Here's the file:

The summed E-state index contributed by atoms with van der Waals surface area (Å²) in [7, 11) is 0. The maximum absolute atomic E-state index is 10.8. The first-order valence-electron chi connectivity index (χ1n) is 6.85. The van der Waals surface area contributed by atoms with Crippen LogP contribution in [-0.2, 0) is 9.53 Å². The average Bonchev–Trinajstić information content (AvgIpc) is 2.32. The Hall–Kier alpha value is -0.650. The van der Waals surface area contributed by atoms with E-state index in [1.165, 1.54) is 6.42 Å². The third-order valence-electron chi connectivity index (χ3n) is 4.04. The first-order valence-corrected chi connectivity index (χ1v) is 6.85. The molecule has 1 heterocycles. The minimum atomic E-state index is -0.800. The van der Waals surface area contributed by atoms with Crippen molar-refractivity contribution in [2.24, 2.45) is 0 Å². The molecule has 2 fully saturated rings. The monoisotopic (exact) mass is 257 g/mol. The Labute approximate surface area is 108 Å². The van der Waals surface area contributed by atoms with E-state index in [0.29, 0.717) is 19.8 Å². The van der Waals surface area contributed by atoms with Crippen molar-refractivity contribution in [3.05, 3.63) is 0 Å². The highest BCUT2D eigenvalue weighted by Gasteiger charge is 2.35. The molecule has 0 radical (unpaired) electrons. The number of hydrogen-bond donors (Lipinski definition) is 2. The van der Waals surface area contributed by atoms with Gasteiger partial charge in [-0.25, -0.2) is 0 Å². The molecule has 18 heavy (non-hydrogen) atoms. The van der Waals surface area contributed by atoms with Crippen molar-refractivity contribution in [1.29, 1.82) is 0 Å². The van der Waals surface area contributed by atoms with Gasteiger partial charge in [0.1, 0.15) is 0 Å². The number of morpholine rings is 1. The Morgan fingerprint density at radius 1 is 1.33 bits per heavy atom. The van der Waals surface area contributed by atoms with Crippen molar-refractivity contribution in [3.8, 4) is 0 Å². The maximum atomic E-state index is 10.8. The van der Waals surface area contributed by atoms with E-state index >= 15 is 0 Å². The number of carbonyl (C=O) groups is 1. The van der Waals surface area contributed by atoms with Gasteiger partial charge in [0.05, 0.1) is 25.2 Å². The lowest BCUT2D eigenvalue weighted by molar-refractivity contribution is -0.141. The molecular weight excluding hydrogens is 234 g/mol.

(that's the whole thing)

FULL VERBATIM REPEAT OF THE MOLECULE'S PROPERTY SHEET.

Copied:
The summed E-state index contributed by atoms with van der Waals surface area (Å²) in [7, 11) is 0. The maximum absolute atomic E-state index is 10.8. The first-order valence-electron chi connectivity index (χ1n) is 6.85. The van der Waals surface area contributed by atoms with Crippen LogP contribution in [-0.2, 0) is 9.53 Å². The average Bonchev–Trinajstić information content (AvgIpc) is 2.32. The Hall–Kier alpha value is -0.650. The van der Waals surface area contributed by atoms with E-state index in [1.165, 1.54) is 6.42 Å². The third-order valence-electron chi connectivity index (χ3n) is 4.04. The first-order valence-corrected chi connectivity index (χ1v) is 6.85. The molecule has 1 heterocycles. The minimum atomic E-state index is -0.800. The van der Waals surface area contributed by atoms with Crippen molar-refractivity contribution in [2.24, 2.45) is 0 Å². The molecule has 2 fully saturated rings. The monoisotopic (exact) mass is 257 g/mol. The Labute approximate surface area is 108 Å². The van der Waals surface area contributed by atoms with E-state index in [0.29, 0.717) is 19.8 Å². The van der Waals surface area contributed by atoms with Crippen molar-refractivity contribution in [3.05, 3.63) is 0 Å². The highest BCUT2D eigenvalue weighted by Gasteiger charge is 2.35. The molecule has 0 radical (unpaired) electrons. The number of hydrogen-bond donors (Lipinski definition) is 2. The van der Waals surface area contributed by atoms with Gasteiger partial charge in [-0.25, -0.2) is 0 Å². The molecule has 18 heavy (non-hydrogen) atoms. The van der Waals surface area contributed by atoms with Crippen molar-refractivity contribution in [1.29, 1.82) is 0 Å². The van der Waals surface area contributed by atoms with Gasteiger partial charge in [0.1, 0.15) is 0 Å². The number of morpholine rings is 1. The Morgan fingerprint density at radius 1 is 1.33 bits per heavy atom. The van der Waals surface area contributed by atoms with Crippen molar-refractivity contribution in [3.8, 4) is 0 Å². The maximum atomic E-state index is 10.8. The van der Waals surface area contributed by atoms with E-state index >= 15 is 0 Å². The number of carbonyl (C=O) groups is 1. The van der Waals surface area contributed by atoms with Gasteiger partial charge in [0.05, 0.1) is 25.2 Å². The lowest BCUT2D eigenvalue weighted by molar-refractivity contribution is -0.141. The molecular weight excluding hydrogens is 234 g/mol.